So Blokker is pretty smart. For a less than smart company, try the Samen restaurant in The Hague. It’s an all-you-can-eat buffet. For the last few months the rule in the Netherlands has been that up to 100 people could gather inside or outside, including restaurants. But since it is going in the wrong direction (we’re up to 3,000 cases per day now, from nltimes.nl) a lot of places are only allowed to have 50 people inside or outside. Including The Hague. And then you get this…
While most of the blame must lie with the restaurant, I think people must be mathematically challenged if they don’t turn around when they see the actual restaurant area and demand their money back. I’m trying to give some people the benefit of the doubt, since if you came early it probably wasn’t that busy… but really, people. Come on.
For the first time in my life (at least, that I can remember) it was useful to pay attention to the safety notice sent out by the local grocery store, Albert Heijn. In this case the notice was about the sesame bagels they sell. I first heard about the issue on Tuesday when they sent customers an email about it.
I’ll admit I had no idea what “gewasbeschermingsmiddelen” was, but Marco explained it was basically pesticides – during a routine safety check they noticed that the amount of pesticides left over on the sesame seeds was too high. After the email I didn’t think too much about it for two reason. First, because the original dates listed didn’t match the date on our package and second because we already ate two of the four bagels over a week ago and didn’t get sick. (These are bagels which you finish baking at home with expiration dates 6-8 weeks in the future. They are also packaged in two groups of two, which is always handy when there’s only two of you.)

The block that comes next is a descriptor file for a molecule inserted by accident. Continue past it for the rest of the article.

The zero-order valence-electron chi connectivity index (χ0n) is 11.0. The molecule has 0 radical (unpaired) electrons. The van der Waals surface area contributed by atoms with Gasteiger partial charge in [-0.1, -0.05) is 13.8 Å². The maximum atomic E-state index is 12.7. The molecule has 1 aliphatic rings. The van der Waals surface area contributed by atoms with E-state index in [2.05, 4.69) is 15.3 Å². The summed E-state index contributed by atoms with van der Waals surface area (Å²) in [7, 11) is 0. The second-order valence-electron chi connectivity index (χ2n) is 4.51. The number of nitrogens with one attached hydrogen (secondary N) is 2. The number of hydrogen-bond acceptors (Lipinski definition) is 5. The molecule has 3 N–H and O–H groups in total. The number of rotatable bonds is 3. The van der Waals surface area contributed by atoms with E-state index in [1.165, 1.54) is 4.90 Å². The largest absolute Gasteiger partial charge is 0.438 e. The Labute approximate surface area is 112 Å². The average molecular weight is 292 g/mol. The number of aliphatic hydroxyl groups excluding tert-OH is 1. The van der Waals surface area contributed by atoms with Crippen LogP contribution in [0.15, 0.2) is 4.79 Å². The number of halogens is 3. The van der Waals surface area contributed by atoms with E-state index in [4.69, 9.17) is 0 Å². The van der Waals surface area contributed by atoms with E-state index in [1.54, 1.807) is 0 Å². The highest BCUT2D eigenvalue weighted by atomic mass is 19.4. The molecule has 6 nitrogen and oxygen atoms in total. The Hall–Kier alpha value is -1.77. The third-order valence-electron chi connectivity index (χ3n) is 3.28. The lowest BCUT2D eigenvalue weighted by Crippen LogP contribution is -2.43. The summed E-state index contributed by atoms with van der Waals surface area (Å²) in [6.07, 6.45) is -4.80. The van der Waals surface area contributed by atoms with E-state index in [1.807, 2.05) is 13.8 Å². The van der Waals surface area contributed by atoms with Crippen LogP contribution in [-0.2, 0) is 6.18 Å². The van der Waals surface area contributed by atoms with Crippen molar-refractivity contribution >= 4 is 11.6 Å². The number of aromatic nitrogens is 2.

So on the one hand I’m thinking “Okay, different batch, and we didn’t get sick from what we already ate… let’s keep it.” and on the other hand I’m thinking “Hmm. I’ve seen this happen before. Let’s keep the remaining bagels, but not eat them right away. Just in case they change their mind.” Which they did on the following day, as you might be able to read in my screenshot. Now it says that they are removing all sesame bagels from the store shelves as a precautionary measure. So into the trash our poor remaining bagels go. Thud. We never even got the chance to invite you over for breakfast…